Tooth Extraction and Dry Sockets

Crowded and impacted wisdom toothCrowded and impacted wisdom tooth.

Wisdom teeth, or third molars, are extracted more often than any other teeth. Some people naturally have enough room in their mouths to accommodate the eruption of wisdom teeth. Those who do not have room for additional teeth may suffer impacted wisdom teeth, a condition in which the teeth remain buried below the gums or erupt out of line with the rest of the teeth. Wisdom teeth impacted below the gum line may cause pain, swelling and crowd or forcibly move other teeth.

When wisdom – or any teeth – are extracted, several complications may occur after surgery, including:

  • Infection
  • Nerve damage causing numbness of the lower lip or tongue
  • Jaw stiffness
  • Dry sockets

Dry socket after wisdom tooth extractionDry socket after wisdom tooth extraction.

What is a Dry Socket?
After extraction, a blood clot forms in the tooth socket, the space that once held the tooth, and seals the area so that it can heal. A dry socket occurs when the blood clot breaks down or is dislodged, exposing the bone and nerves. The first five or so days after extraction are the most critical, and it is during this time that the risk for a dry socket is the highest. A dry socket can be very painful! If you think you have this condition, contact your dentist immediately.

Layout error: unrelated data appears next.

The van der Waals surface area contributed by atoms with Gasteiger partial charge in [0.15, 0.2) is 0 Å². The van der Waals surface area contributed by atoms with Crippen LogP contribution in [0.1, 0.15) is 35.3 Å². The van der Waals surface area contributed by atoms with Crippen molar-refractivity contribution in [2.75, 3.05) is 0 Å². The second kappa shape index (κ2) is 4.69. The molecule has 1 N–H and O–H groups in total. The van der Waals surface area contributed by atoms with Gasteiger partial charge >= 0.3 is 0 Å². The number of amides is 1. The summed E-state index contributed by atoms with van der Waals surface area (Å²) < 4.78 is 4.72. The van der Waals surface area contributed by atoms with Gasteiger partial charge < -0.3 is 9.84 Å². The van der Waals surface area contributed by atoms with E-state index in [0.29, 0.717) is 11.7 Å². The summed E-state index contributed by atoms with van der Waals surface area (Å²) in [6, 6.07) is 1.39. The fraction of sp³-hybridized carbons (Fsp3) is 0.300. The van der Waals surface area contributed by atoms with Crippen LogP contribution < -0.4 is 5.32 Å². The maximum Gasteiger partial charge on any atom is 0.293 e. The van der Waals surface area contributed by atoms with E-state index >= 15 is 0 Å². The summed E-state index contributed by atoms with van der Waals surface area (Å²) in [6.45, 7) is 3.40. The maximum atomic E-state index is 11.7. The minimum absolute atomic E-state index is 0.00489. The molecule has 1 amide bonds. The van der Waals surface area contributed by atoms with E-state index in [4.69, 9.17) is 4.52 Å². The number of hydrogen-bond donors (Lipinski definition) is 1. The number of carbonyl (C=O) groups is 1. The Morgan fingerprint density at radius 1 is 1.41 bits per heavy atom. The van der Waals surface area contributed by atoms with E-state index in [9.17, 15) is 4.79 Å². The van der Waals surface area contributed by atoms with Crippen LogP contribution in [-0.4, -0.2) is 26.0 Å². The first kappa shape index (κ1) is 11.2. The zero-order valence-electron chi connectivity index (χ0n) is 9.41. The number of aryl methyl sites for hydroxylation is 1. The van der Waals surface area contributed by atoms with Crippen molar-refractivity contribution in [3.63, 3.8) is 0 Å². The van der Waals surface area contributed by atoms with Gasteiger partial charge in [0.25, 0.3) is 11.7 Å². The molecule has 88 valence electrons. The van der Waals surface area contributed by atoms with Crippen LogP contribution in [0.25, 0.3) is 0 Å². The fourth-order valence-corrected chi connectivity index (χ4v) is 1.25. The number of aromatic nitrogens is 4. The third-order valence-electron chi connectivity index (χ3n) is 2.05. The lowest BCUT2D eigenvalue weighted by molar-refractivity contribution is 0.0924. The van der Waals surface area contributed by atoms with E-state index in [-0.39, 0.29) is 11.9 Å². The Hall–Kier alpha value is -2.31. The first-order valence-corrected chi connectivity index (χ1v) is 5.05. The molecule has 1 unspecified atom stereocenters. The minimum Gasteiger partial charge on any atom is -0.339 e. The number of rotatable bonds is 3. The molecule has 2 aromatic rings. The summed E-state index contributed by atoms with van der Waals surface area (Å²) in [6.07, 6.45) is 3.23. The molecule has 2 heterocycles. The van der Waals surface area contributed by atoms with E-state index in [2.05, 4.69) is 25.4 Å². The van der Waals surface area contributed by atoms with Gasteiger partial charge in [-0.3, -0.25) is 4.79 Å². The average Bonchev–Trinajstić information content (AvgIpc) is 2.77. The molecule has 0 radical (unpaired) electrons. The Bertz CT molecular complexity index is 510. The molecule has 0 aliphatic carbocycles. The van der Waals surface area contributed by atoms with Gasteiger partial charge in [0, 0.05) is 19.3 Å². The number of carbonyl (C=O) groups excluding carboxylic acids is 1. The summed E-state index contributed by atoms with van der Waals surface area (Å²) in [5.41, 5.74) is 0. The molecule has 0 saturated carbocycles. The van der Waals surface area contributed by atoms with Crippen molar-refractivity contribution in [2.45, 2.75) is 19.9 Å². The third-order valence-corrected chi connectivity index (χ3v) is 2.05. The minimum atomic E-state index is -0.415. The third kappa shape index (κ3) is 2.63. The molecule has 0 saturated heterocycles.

Treatment
Typically, your dentist will rinse out the empty socket, remove any debris and apply medicated dressings to protect the area and decrease pain. The dentist may also prescribe an antibiotic to prevent infection and a painkiller to ease discomfort. The dentist can advise you what to eat or drink as well as how to clean and care for the dry socket area. With proper care and rest, the dry socket should heal in seven to 10 days. Your dentist will probably ask that you schedule a follow up appointment to monitor healing and to see how you are doing.

© Copyright 2010 Colgate-Palmolive Company

This article is intended to promote understanding of and knowledge about general oral health topics. It is not intended to be a substitute for professional advice, diagnosis or treatment. Always seek the advice of your dentist or other qualified healthcare provider with any questions you may have regarding a medical condition or treatment.

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After surgery, swelling and tenderness in the face and neck are common, as is bruising. Ice packs and pain medications prescribed by the dentist or oral surgeon should help ease the pain.